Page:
The development of resistance to antibiotics in M. tuberculosis is associated with chromosomal mutations rather than with horizontal genetic transfer events, as is common in many other infectious bacteria . Genetic and physiological studies in model organisms, like Salmonella typhimurium (S. enterica serovar Typhimurium) and Escherichia coli, have shown that most chromosomal mutations causing resistance to antibiotics are associated with significant fitness costs, both in vitro and in vivo [23,24,25]. The close association of significant fitness costs with antibiotic-resistance mutations is not surprising when one considers that the processes targeted by antibiotics are usually of central importance to bacterial growth and include the machinery of protein synthesis, DNA replication and transcription and the processes of cell wall synthesis . The concept of a biological fitness cost usually refers to a measured reduction in relative bacterial growth rate in a particular environment, but the concept is broader and embraces for example reductions in transmission efficiency or changes in relative virulence in bacterial pathogens, including for M. tuberculosis . The clinical significance of having fitness costs associated with resistance mutations is that it implies that in mixed bacterial populations and in the absence of sufficient antibiotic selective pressure, that antibiotic-resistant strains would be out-competed and progressively replaced by higher-fitness antibiotic-susceptible strains . If that were the case, then it might be possible, in principle, to restrict the proportion of resistant strains in a population by restricting antibiotic use in general or by periodically cycling different antibiotics in clinical practice. However, there are several serious caveats to that hypothesis. Thus, experiments in model organisms, testing many different antibiotics and resistance mutations, have shown that secondary fitness-compensatory mutations arise frequently in resistant strains (Figure 1) and that these can significantly ameliorate the fitness costs of resistance [23,25]. Compensatory evolution can even make a bad situation worse. Thus, for fluoroquinolones, it has been shown in different species that some compensatory mutations that reduce the fitness costs of resistance mutations simultaneously increase the level of resistance to the antibiotic [27,28]. Accordingly, increased resistance can evolve by Darwinian selection for increased fitness even in the absence of continued antibiotic selection pressure. Also, experimental studies in Pseudomonas aeruginosa have shown that different deleterious rifampicin-resistance mutations can exhibit antagonistic epistasis, partially or completely compensating for each other’s fitness costs . A second caveat concerns resistance mutations that are low-cost or cost-free (Figure 1). At sub-MIC antibiotic concentrations, a condition likely to be relevant for TB, where there is long-term treatment with multiple antibiotics, low-cost resistance is preferentially selected, and such mutants can outcompete the susceptible wild-type, even at very low antibiotic concentrations . The prediction is that low-cost resistance mutations should be selectively enriched among resistant clinical strains, and there is some evidence that such enrichment occurs in M. tuberculosis [31,32,33]. A third complication, that may be particularly relevant for resistance arising in tuberculosis patients treated with combination therapy, is the possibility of epistatic interactions between mutations causing resistance to different antibiotics. It was shown, using P. aeruginosa as a model organism, that the fitness costs of individual mutations causing streptomycin-resistance varied significantly, depending on the presence of particular mutations causing resistance to rifampicin, and also on whether the antibiotic rifampicin was present or absent from the environment . This conclusion, that epistatic interactions may play a role, is supported by a recent analysis of the relationships between resistance mutations and genetic background in multidrug-resistant isolates of M. tuberculosis . Thus, epistasis and genotype-by-environment interactions may each have a significant influence the evolution of multidrug-resistance in M. tuberculosis.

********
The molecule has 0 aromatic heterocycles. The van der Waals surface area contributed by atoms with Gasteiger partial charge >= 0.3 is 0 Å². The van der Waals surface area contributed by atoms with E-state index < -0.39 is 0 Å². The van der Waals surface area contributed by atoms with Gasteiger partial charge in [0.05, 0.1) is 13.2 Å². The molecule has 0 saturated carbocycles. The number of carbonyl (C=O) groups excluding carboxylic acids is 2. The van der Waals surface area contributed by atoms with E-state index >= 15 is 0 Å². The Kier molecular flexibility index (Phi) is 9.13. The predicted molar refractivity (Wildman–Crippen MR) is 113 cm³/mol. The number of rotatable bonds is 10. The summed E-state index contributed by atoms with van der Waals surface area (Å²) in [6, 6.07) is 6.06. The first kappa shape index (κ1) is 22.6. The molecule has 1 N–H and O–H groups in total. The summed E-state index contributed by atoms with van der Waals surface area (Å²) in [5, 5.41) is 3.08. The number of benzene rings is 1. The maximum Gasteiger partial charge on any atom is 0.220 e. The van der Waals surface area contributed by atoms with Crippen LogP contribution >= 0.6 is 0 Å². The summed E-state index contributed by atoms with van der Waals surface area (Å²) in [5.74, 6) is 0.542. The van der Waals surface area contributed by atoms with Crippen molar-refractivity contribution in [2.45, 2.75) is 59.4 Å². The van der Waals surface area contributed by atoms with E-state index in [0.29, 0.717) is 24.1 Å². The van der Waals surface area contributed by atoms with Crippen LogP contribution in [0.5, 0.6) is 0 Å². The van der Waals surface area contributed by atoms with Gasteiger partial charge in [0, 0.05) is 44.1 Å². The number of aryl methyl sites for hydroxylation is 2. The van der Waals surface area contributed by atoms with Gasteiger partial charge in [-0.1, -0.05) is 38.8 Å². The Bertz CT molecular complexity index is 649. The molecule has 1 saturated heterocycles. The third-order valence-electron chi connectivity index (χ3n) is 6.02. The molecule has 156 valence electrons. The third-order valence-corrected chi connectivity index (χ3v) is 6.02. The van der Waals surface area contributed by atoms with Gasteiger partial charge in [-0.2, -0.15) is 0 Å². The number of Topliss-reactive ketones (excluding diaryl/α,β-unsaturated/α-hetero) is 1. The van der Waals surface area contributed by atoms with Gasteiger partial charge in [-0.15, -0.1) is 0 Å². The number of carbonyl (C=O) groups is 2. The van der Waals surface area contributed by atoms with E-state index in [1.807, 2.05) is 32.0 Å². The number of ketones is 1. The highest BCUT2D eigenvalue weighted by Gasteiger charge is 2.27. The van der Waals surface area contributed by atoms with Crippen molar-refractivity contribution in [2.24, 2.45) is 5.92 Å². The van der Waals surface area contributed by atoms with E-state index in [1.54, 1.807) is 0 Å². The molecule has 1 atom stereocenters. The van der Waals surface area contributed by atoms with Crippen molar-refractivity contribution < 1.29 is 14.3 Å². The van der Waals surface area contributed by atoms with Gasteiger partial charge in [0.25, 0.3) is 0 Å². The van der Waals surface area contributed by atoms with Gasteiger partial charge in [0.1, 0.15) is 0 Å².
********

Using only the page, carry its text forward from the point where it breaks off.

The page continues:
3. Measuring Fitness Costs